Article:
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News Briefs, part 2

Tribe Donates $10 Million to Planned Indian Museum

The Washington Post

The Mashantucket Pequot tribe, whose two-year-old Connecticut casino is the largest in North America, Monday donated $10 million to the planned National Museum of the American Indian. The gift is the largest single cash contribution in the Smithsonian Institution's 148-year history.

The 230-member tribe's first gaming ventures did not begin until the mid-1980s, but they have already financed a series of sizable donations, including $500,000 to the Democratic National Committee and $2 million to next year's Special Olympics World Games. The Pequot casino reportedly earns profits of $600 million a year.

The American Indian Museum will eventually consist of three complexes devoted to exhibition, research and preservation of Native American culture: the main museum near the Air and Space Museum on the Mall, for which construction is to begin in 1996 with a 2001 completion date; the restored U.S. Custom House in New York, which opens Sunday; and a cultural resource center in Suitland, which is scheduled to open in 1997. That building, expected to cost around $50 million, will be largely paid for by the federal government.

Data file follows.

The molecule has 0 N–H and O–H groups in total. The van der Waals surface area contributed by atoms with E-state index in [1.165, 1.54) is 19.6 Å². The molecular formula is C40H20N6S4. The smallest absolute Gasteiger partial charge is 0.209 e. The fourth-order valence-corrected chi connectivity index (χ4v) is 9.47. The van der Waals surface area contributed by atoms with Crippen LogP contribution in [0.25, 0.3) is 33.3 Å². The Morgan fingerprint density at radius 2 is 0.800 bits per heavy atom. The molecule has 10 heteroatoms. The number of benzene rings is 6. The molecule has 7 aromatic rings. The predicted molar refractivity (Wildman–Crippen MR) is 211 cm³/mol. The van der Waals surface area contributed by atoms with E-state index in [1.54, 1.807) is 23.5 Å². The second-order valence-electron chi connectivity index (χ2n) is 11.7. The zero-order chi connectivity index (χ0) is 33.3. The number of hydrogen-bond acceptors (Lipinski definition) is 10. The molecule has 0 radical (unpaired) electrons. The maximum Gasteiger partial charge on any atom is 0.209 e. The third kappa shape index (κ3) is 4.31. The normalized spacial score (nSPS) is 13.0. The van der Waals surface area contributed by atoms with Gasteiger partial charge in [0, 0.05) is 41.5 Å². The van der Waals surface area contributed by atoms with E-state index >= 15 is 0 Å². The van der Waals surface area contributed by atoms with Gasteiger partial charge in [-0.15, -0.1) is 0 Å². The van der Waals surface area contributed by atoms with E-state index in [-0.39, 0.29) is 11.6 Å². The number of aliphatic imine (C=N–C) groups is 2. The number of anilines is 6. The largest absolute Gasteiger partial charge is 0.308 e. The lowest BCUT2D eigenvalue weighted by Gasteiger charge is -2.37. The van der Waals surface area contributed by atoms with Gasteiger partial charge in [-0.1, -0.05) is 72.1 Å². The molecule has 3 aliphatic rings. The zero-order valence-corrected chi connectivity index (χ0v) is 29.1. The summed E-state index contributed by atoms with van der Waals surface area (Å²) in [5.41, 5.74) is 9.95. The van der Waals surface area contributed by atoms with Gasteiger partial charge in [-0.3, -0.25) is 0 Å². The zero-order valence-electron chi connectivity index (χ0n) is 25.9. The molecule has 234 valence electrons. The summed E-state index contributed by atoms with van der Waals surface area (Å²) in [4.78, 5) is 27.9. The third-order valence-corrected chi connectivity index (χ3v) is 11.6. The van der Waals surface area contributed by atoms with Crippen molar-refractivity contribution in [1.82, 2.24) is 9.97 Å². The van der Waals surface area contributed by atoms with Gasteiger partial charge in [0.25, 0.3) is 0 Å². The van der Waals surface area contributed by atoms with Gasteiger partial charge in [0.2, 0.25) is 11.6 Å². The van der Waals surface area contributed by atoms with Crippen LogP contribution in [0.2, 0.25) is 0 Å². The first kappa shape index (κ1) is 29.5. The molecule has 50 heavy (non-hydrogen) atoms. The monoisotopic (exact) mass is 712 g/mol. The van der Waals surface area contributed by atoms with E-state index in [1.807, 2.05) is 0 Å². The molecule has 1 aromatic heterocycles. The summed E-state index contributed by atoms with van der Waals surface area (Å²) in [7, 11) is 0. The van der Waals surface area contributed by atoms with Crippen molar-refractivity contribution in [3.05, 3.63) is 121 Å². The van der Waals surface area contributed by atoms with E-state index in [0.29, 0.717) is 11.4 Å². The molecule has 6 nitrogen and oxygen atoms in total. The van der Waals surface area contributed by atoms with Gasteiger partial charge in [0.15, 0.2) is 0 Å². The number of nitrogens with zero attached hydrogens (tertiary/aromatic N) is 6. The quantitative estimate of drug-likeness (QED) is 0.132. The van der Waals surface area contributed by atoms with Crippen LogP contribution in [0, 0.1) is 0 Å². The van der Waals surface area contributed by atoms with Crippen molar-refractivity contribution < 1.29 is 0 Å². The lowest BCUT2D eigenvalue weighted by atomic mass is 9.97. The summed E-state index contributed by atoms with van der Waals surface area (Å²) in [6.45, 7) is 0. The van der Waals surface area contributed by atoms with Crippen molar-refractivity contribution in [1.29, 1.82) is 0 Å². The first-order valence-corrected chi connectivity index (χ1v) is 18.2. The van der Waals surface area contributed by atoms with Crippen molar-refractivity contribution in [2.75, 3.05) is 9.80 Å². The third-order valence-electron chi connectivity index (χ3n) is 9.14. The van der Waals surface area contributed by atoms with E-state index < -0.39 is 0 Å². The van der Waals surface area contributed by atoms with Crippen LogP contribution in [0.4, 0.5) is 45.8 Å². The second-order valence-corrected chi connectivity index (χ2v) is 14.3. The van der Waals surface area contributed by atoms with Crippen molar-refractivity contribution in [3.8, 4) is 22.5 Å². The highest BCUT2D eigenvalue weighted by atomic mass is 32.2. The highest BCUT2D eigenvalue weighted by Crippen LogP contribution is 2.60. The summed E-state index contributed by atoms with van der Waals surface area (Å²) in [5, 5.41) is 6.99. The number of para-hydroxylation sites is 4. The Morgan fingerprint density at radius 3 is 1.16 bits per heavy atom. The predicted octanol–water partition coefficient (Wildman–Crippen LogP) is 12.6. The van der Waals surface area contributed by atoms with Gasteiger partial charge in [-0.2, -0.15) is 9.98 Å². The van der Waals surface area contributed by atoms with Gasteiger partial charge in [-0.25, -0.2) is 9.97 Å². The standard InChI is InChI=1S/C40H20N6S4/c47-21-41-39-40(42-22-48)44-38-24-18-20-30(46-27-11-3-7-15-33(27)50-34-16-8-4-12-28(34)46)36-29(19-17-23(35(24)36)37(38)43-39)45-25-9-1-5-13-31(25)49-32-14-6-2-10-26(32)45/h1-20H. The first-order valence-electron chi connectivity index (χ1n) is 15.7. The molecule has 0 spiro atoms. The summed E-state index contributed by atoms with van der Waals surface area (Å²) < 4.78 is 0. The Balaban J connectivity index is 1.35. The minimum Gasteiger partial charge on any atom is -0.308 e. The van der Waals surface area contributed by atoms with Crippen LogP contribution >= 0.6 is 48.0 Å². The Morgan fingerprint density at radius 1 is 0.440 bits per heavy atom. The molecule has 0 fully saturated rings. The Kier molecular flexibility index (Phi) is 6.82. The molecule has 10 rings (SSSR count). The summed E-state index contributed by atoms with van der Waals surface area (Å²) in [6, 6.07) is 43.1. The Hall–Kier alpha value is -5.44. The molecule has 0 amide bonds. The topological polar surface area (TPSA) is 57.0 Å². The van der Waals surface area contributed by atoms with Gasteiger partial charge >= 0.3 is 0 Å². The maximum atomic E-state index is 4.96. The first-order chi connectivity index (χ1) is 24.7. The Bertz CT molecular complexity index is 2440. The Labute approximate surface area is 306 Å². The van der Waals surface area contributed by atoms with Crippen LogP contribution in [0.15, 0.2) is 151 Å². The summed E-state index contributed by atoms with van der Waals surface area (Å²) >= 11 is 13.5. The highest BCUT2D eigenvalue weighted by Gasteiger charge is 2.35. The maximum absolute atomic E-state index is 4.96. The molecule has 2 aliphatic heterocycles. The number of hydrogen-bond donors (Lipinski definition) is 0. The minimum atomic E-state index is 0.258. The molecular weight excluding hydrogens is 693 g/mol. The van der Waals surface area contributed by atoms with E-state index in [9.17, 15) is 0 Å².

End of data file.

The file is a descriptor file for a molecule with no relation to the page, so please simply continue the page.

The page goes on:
The bulk of the contents of all three museums will come from the 1 million objects collected by George Gustav Heye, a New York banker who founded the former Museum of the American Indian in New York. The Smithsonian obtained the collection, considered one of the finest in the world, in June 1990. Since then, most of it has remained in storage.

Pipe Dream Settlement: $750 Million

The Washington Post

Three big chemical companies Monday tentatively agreed to completely reimburse consumers who have defective polybutylene pipes in their homes, a settlement that could cost the manufacturers a minimum of $750 million. The settlement could affect an estimated 6 million homeowners nationally.

If the settlement is approved by a federal judge in Texas, it would be the largest property damage settlement in U.S. history, according to the Trial Lawyers for Public Justice. The settlement calls for the companies to cover property damage, repair and replumbing costs at 100 cents on the dollar.

Monday's settlement involved a Texas class action suit against the three chemical companies- Shell Oil Co., E.I. DuPont de Nemours and Hoechst Celanese - that made the resin from which the pipes were formed.

Polybutylene plastic pipes were widely installed in homes beginning in 1981. However, they turned out to be sensitive to concentrations of chemicals commonly found in drinking water. For just that reason, the Washington Suburban Sanitary Commission, which supplies water to Montgomery and Prince George's counties in Maryland, earlier this year banned installation of such pipes in homes in the two jurisdictions, although existing pipes do not have to be ripped out.